Census

In an unsurprising move, the Trump-made Supreme Court majority appears to be united behind his plan to ask whether or not a resident is a U.S. citizen on the 2020 Census.

The Court is expected to issue its ruling in Department of Commerce v. New York this summer, in time for the Census to proceed according to schedule. Even so, oral arguments Tuesday not only previewed the likely 5-4 ruling, but who is likely to drive the decision.

Trump-appointed Justice Neil Gorsuch was particularly notable in his apparent support of the citizenship question, particularly at the chance to exclude resident aliens from redistricting following the Census.

Though his arguments didn’t seem to catch fire with other justices, Gorsuch drew from arguments in a past case, Evenwell v. Abbott, about the Census’ potential role in determining the number of citizens over another metric, the American Community Survey.

However useful Justice Gorsuch might find the data, research by the U.S. Census Bureau cautioned that the accuracy of the count will be impacted by the court’s likely decision to include the question. An estimated 6.5 million won’t respond due to the question.

And that has far-reaching consequences.

Census data’s most direct impact is on reapportionment — the process of balancing how many Congressional representatives each state has, and of redrawing Congressional districts. Basically, it’s the process that determines how much an individual state has power in the House of Representatives, and of how much power an individual voters has contrasted to voters of other states. But that isn’t the only use of Census data.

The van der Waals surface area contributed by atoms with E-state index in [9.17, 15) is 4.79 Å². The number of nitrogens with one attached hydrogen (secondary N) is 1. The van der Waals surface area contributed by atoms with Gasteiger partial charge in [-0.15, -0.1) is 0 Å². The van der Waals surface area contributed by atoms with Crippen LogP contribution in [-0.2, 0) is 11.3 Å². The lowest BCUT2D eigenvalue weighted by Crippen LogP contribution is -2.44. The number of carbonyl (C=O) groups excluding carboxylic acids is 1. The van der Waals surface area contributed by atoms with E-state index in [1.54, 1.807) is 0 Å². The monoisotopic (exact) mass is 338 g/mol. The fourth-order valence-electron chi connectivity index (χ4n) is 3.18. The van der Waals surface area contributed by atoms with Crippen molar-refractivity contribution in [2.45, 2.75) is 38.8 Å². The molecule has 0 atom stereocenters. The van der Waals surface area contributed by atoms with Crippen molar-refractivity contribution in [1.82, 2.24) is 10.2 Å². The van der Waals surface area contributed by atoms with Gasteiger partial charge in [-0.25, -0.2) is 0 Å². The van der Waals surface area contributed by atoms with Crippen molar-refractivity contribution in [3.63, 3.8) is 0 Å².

Census data informs almost every policy decision America makes, from what bridges are in most need of repair to allocations for healthcare and education to how much aid is needed in the wake of a natural disaster. The latter is especially important given which states will be most hampered by the citizenship question.

Data suggests that the state with the highest noncitizen population by percent is California, which has been wracked by wildfires in recent years. Texas and Florida, the second and sixth highest noncitizen populations, have faced devastating hurricanes in recent memory as well.

Put simply, pressing for the citizenship question as the Supreme Court is poised to do will lead to states not having the resources they need when the next Camp Fire or Hurricane Irma come to call. And these states already face the loss of aid at presidential whims.

To say nothing of how the policy, which carries a heavy cloud of racism, will impact Latinx representation in Congress for a generation.

And the damage to the prestige of the Census as a nonpartisan scientific measure of the American public may be already done, and potentially irreparable.

We can expect to see the extent institutional tarnish on the Census this summer, when the Supreme Court formally issues its decision.

Katelyn Kivel is a contributing editor and senior legal reporter for Grit Post in Kalamazoo, Michigan. Follow her on Twitter @KatelynKivel.

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